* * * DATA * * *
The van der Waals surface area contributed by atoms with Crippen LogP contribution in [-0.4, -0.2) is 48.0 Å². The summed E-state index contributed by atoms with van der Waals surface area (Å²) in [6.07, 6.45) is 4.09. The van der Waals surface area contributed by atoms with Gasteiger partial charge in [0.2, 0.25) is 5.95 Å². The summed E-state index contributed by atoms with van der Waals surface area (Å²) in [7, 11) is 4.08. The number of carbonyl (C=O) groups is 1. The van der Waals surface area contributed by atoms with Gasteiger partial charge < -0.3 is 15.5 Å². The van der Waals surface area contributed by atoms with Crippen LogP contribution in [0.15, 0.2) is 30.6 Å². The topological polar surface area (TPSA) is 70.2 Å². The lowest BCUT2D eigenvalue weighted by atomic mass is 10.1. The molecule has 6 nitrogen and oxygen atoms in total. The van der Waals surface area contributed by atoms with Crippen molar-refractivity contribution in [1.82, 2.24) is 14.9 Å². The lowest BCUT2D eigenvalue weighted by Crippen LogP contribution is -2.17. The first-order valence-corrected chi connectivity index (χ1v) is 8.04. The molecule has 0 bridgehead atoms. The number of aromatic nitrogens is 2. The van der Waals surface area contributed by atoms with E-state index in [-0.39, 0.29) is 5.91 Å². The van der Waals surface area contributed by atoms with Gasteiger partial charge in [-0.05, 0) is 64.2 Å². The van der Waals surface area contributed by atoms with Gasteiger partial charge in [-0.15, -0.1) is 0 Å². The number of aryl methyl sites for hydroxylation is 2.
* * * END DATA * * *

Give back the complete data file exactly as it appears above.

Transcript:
The van der Waals surface area contributed by atoms with Crippen LogP contribution in [-0.4, -0.2) is 48.0 Å². The summed E-state index contributed by atoms with van der Waals surface area (Å²) in [6.07, 6.45) is 4.09. The van der Waals surface area contributed by atoms with Gasteiger partial charge in [0.2, 0.25) is 5.95 Å². The summed E-state index contributed by atoms with van der Waals surface area (Å²) in [7, 11) is 4.08. The number of carbonyl (C=O) groups is 1. The van der Waals surface area contributed by atoms with Gasteiger partial charge < -0.3 is 15.5 Å². The van der Waals surface area contributed by atoms with Crippen LogP contribution in [0.15, 0.2) is 30.6 Å². The topological polar surface area (TPSA) is 70.2 Å². The lowest BCUT2D eigenvalue weighted by atomic mass is 10.1. The molecule has 6 nitrogen and oxygen atoms in total. The van der Waals surface area contributed by atoms with Crippen molar-refractivity contribution in [1.82, 2.24) is 14.9 Å². The lowest BCUT2D eigenvalue weighted by Crippen LogP contribution is -2.17. The first-order valence-corrected chi connectivity index (χ1v) is 8.04. The molecule has 0 bridgehead atoms. The number of aromatic nitrogens is 2. The van der Waals surface area contributed by atoms with E-state index in [-0.39, 0.29) is 5.91 Å². The van der Waals surface area contributed by atoms with Gasteiger partial charge in [-0.05, 0) is 64.2 Å². The van der Waals surface area contributed by atoms with Gasteiger partial charge in [-0.15, -0.1) is 0 Å². The number of aryl methyl sites for hydroxylation is 2.